A new book on Bihar sparks discussion on the state’s governance, development and economic trajectory, reports Laleh Habib.  

Speaking at LSE last week, Professor Lord Nicholas Stern described the case of Bihar as “a story of a turnaround.” Bihar slipped into a state of deprivation while the rest of India enjoyed accelerated economic growth in the 1990s. However, the state has seen a reversal of fortune since 2005 under the chief ministership of Nitish Kumar. On 20 January, academics, parliamentarians, politicians and industrialists came together at the School to discuss Bihar’s new trajectory and mark the launch of “The New Bihar: Rekindling Governance and Development”, edited by Professor Lord Stern and N.K. Singh. (Click here to watch a video of the event.)

“The New Bihar” chronicles the state’s unique development trajectory and also outlines the challenges ahead. It includes essays by some of the most distinguished commentators on India, including Amartya Sen, Kaushik Basu, Meghnad Desai, Shankar Acharya, Arvind Virmani and Isher Judge Ahluwalia. The book also seeks to analyse the impact of the Kumar government’s policies, including what N. K. Singh defined as an “integrated growth strategy,” including initiatives to improve governance, infrastructure, heath and education.  As a result of these measures, Bihar experienced a surge economic activity and in March 2012 recorded the highest average rate of growth among all Indian states.

N. K. Singh, whom Professor Lord Stern credited with having played a significant role in Bihar’s meteoric rise, argued at the event that the Bihar model of development is the direct result of good governance; investments in infrastructure, health, and education; and the multiplying effects of the “peace dividend,” which create a wave of entrepreneurial energy.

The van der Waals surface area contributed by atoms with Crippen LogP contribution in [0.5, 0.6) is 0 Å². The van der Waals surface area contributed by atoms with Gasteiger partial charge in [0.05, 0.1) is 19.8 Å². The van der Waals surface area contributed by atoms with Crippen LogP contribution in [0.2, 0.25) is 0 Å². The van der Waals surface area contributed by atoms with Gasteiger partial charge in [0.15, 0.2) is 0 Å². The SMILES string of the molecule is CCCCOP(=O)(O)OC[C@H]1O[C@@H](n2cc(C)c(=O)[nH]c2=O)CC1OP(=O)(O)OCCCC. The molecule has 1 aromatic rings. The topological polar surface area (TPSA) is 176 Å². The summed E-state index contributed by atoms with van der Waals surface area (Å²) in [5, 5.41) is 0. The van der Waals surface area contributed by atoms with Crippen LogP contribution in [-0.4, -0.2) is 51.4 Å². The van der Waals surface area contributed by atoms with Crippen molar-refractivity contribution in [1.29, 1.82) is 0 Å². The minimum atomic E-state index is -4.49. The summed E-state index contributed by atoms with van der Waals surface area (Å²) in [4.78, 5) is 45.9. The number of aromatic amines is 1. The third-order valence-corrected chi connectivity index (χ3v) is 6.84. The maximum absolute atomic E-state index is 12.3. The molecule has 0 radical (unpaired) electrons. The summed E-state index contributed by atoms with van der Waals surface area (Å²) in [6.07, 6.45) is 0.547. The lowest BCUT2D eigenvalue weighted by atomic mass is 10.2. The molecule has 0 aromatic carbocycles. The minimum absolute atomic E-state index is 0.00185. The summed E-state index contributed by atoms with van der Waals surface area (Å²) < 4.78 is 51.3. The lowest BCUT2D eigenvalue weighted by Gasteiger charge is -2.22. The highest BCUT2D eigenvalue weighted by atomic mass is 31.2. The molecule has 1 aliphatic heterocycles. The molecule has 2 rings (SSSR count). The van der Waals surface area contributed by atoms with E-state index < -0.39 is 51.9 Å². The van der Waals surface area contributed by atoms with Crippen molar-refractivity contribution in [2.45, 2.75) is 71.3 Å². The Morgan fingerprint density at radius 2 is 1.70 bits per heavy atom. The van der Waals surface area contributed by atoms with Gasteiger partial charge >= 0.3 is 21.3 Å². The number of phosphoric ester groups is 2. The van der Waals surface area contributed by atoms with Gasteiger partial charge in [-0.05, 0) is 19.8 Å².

However, as Singh emphasised, good governance is not new to Bihar.  The state was at the centre of the Maurya and Gupta dynasties and is also the birthplace of Buddhism. It was as recently as the 1970s that the state slipped into a 20-year period of poor governance. When India experienced economic growth, Bihar lagged far behind, becoming one of the most impoverished and crime-ridden states in the country.

Within this context, and with guarded optimism, Suhel Seth, Managing Partner of Counselage India, reminded the audience that Bihar’s economic growth cannot be taken for granted. So extreme was the depravation in Bihar that even with current growth rates, it could take decades for the state to be on par with the rest of the country.  The development agenda also remains unmet, and significant challenges lie ahead. Additionally, Seth reminded the audience, continued economic growth in Bihar depends very much on the continuation of good governance. 

Other panellists contributing to the discussion on Bihar included Daniel Alexander, Lord Karan Bilimoria, and His Excellency Ranjan Mathai. In its responses to audience questions, the panel touched on the many themes explored in “The New Bihar”, including disparity in incomes levels, the impoverishment of opportunity, and insufficient communications.

As the chapter in the book titled “Crystal Gazing” suggests, Bihar’s future remains uncertain, and there is a strong need to continue to study economic development and governance in the state. “The New Bihar” marks a significant step in this direction.

Laleh Habib graduated with a Master’s degree from LSE’s Department of Media and Communication in 2006.

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